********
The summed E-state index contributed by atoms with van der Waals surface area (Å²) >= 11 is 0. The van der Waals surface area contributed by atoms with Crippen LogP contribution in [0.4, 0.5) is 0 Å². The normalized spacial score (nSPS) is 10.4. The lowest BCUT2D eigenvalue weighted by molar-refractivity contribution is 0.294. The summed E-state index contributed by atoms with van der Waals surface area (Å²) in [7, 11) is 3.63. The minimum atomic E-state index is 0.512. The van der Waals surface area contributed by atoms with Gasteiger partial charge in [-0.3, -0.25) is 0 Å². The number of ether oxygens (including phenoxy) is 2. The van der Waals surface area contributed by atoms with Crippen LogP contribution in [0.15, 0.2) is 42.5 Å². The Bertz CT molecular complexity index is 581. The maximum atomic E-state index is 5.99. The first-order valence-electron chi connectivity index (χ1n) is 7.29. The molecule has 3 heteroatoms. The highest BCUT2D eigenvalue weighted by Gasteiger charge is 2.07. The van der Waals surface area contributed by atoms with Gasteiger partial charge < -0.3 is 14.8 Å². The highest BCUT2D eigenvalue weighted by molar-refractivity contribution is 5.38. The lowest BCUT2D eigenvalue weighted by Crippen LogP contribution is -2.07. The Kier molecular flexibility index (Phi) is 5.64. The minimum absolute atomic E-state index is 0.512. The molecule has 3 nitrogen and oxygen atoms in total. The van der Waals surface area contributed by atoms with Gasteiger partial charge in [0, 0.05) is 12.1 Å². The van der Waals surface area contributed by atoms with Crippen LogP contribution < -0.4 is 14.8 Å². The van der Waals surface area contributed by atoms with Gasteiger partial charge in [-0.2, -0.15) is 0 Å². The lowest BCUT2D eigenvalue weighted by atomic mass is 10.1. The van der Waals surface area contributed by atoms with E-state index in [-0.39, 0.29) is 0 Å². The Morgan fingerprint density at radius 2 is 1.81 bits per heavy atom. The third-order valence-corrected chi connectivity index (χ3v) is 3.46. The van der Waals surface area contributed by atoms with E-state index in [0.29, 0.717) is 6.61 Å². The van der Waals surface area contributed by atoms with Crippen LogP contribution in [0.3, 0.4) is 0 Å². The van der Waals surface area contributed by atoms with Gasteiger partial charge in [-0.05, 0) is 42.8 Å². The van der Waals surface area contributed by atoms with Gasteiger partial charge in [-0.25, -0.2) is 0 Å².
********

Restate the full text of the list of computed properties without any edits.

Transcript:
The summed E-state index contributed by atoms with van der Waals surface area (Å²) >= 11 is 0. The van der Waals surface area contributed by atoms with Crippen LogP contribution in [0.4, 0.5) is 0 Å². The normalized spacial score (nSPS) is 10.4. The lowest BCUT2D eigenvalue weighted by molar-refractivity contribution is 0.294. The summed E-state index contributed by atoms with van der Waals surface area (Å²) in [7, 11) is 3.63. The minimum atomic E-state index is 0.512. The van der Waals surface area contributed by atoms with Gasteiger partial charge in [-0.3, -0.25) is 0 Å². The number of ether oxygens (including phenoxy) is 2. The van der Waals surface area contributed by atoms with Crippen LogP contribution in [0.15, 0.2) is 42.5 Å². The Bertz CT molecular complexity index is 581. The maximum atomic E-state index is 5.99. The first-order valence-electron chi connectivity index (χ1n) is 7.29. The molecule has 3 heteroatoms. The highest BCUT2D eigenvalue weighted by Gasteiger charge is 2.07. The van der Waals surface area contributed by atoms with Gasteiger partial charge < -0.3 is 14.8 Å². The highest BCUT2D eigenvalue weighted by molar-refractivity contribution is 5.38. The lowest BCUT2D eigenvalue weighted by Crippen LogP contribution is -2.07. The Kier molecular flexibility index (Phi) is 5.64. The minimum absolute atomic E-state index is 0.512. The molecule has 3 nitrogen and oxygen atoms in total. The van der Waals surface area contributed by atoms with Gasteiger partial charge in [0, 0.05) is 12.1 Å². The van der Waals surface area contributed by atoms with Crippen LogP contribution < -0.4 is 14.8 Å². The van der Waals surface area contributed by atoms with Gasteiger partial charge in [-0.2, -0.15) is 0 Å². The lowest BCUT2D eigenvalue weighted by atomic mass is 10.1. The van der Waals surface area contributed by atoms with E-state index in [-0.39, 0.29) is 0 Å². The Morgan fingerprint density at radius 2 is 1.81 bits per heavy atom. The third-order valence-corrected chi connectivity index (χ3v) is 3.46. The van der Waals surface area contributed by atoms with E-state index in [0.29, 0.717) is 6.61 Å². The van der Waals surface area contributed by atoms with Crippen LogP contribution in [0.3, 0.4) is 0 Å². The van der Waals surface area contributed by atoms with Gasteiger partial charge in [-0.05, 0) is 42.8 Å². The van der Waals surface area contributed by atoms with Gasteiger partial charge in [-0.25, -0.2) is 0 Å².